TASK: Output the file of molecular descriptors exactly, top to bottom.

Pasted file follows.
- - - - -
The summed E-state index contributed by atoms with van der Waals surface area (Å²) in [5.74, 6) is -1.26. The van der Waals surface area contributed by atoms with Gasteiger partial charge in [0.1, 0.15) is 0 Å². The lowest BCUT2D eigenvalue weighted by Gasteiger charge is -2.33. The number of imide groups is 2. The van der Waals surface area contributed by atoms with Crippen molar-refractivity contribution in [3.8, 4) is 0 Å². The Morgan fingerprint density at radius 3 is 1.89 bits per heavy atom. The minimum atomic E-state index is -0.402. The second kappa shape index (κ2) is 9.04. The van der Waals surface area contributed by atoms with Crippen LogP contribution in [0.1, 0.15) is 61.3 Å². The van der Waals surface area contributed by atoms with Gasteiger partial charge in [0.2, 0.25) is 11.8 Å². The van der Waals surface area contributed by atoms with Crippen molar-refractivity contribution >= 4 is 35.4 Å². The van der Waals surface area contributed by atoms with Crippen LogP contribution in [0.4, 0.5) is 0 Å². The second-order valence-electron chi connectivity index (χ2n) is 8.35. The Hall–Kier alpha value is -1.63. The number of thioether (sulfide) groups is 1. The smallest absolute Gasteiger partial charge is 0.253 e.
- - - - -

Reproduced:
The summed E-state index contributed by atoms with van der Waals surface area (Å²) in [5.74, 6) is -1.26. The van der Waals surface area contributed by atoms with Gasteiger partial charge in [0.1, 0.15) is 0 Å². The lowest BCUT2D eigenvalue weighted by Gasteiger charge is -2.33. The number of imide groups is 2. The van der Waals surface area contributed by atoms with Crippen molar-refractivity contribution in [3.8, 4) is 0 Å². The Morgan fingerprint density at radius 3 is 1.89 bits per heavy atom. The minimum atomic E-state index is -0.402. The second kappa shape index (κ2) is 9.04. The van der Waals surface area contributed by atoms with Crippen LogP contribution in [0.1, 0.15) is 61.3 Å². The van der Waals surface area contributed by atoms with Gasteiger partial charge in [0.2, 0.25) is 11.8 Å². The van der Waals surface area contributed by atoms with Crippen molar-refractivity contribution >= 4 is 35.4 Å². The van der Waals surface area contributed by atoms with Crippen LogP contribution in [0.4, 0.5) is 0 Å². The second-order valence-electron chi connectivity index (χ2n) is 8.35. The Hall–Kier alpha value is -1.63. The number of thioether (sulfide) groups is 1. The smallest absolute Gasteiger partial charge is 0.253 e.